Terms of Engagement

Why Stop There?

The Obama administration's leaner, meaner military may be still too big.

Win McNamee/Getty Images
Win McNamee/Getty Images

If you listened on Thursday afternoon to Defense Secretary Leon Panetta lay out the details of the 2013 Pentagon budget, warning that cuts yet deeper than the ones Congress had mandated could "inflict severe damage to our national security for generations to come," you would have had a hard time believing that the Pentagon’s budget had been reduced all of 1 percent — from $531 to $525 billion — with small increases projected over the coming years. While the rest of the federal budget is being squeezed to a pulp, the Defense Department, which now absorbs more than half of discretionary spending, has to forego the 6 to 7 percent increases to which it has become accustomed since 9/11. Cue the violins.

The focus of public attention, and criticism, will of course fall on those areas where the budgetary axe has landed, and above all on the planned reduction of the Army from 570,000 to 490,000 active-duty troops over the course of the next five years. Panetta pointed out that this would still make the Army bigger than it had been on Sept. 11, when the figure was 482,000. Gen. Martin Dempsey, chairman of the Joint Chiefs of Staff, told reporters that he was "confident that 490,000 is the right number for 2017," when the current five-year plan will end. I wish that someone had asked him why he was so confident. It’s quite possible that the Pentagon hasn’t cut deep enough.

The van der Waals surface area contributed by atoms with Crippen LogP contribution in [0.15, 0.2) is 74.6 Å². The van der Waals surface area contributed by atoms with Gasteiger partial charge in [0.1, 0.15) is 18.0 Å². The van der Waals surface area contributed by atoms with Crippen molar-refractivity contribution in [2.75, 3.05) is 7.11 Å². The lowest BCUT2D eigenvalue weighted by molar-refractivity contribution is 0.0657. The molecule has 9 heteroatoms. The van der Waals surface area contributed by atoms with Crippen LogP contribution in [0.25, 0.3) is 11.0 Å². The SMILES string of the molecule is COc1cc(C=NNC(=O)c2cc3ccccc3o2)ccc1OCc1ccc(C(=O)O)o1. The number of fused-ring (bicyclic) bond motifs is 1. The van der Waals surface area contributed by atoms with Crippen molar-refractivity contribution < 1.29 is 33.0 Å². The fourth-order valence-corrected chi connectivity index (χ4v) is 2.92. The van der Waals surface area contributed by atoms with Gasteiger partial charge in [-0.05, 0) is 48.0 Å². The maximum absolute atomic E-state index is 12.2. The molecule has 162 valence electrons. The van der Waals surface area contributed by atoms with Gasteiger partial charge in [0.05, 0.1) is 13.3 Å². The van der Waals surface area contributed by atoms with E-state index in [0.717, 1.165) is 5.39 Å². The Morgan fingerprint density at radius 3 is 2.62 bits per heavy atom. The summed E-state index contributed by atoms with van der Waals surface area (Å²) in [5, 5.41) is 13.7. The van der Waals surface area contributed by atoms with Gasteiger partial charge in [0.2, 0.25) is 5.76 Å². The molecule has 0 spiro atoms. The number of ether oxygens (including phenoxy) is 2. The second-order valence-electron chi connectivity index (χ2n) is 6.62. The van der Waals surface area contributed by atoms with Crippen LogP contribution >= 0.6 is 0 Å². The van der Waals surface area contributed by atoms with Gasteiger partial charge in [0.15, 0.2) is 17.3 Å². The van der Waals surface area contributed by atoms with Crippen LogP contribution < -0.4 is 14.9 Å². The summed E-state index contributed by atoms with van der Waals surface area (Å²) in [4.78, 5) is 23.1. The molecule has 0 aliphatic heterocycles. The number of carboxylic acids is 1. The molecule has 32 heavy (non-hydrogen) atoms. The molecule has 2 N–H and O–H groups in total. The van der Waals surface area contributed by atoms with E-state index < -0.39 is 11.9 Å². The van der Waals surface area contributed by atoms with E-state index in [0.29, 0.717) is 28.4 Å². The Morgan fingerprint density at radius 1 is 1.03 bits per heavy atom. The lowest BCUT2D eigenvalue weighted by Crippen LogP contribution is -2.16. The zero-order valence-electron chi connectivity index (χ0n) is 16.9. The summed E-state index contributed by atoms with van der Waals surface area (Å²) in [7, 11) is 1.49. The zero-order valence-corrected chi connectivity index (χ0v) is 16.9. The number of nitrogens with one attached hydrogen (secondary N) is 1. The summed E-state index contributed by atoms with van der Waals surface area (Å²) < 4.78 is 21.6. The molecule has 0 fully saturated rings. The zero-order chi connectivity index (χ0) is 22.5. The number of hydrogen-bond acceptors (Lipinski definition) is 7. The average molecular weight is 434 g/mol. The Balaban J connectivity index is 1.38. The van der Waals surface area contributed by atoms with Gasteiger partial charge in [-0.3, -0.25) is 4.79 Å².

The real, unspoken theme of the 2013 budget is not "smaller," it’s just "different" — though the difference in spending is much more modest and incremental than the change in doctrine which lies beneath it. The very first priority listed in the new budgetary document is the "Rebalance Towards the Asia-Pacific and Middle East Regions," where the Pentagon authors write: "The focus on the Asia-Pacific region places a renewed emphasis on air and naval forces while sustaining ground force presence. The Middle East has been dominated by ground force operations over the last decade; however, as we gradually transition security in Afghanistan and reestablish peacetime ground presence, this region will also become increasingly maritime." For this reason, the planners, explain, they have maintained the current bomber fleet and all 11 aircraft carriers — and kept troops forward-deployed in Asia while removing two of the four brigades based in Europe. While the Navy will give up some ships and the Air Force some planes, neither will suffer a loss of uniformed personnel.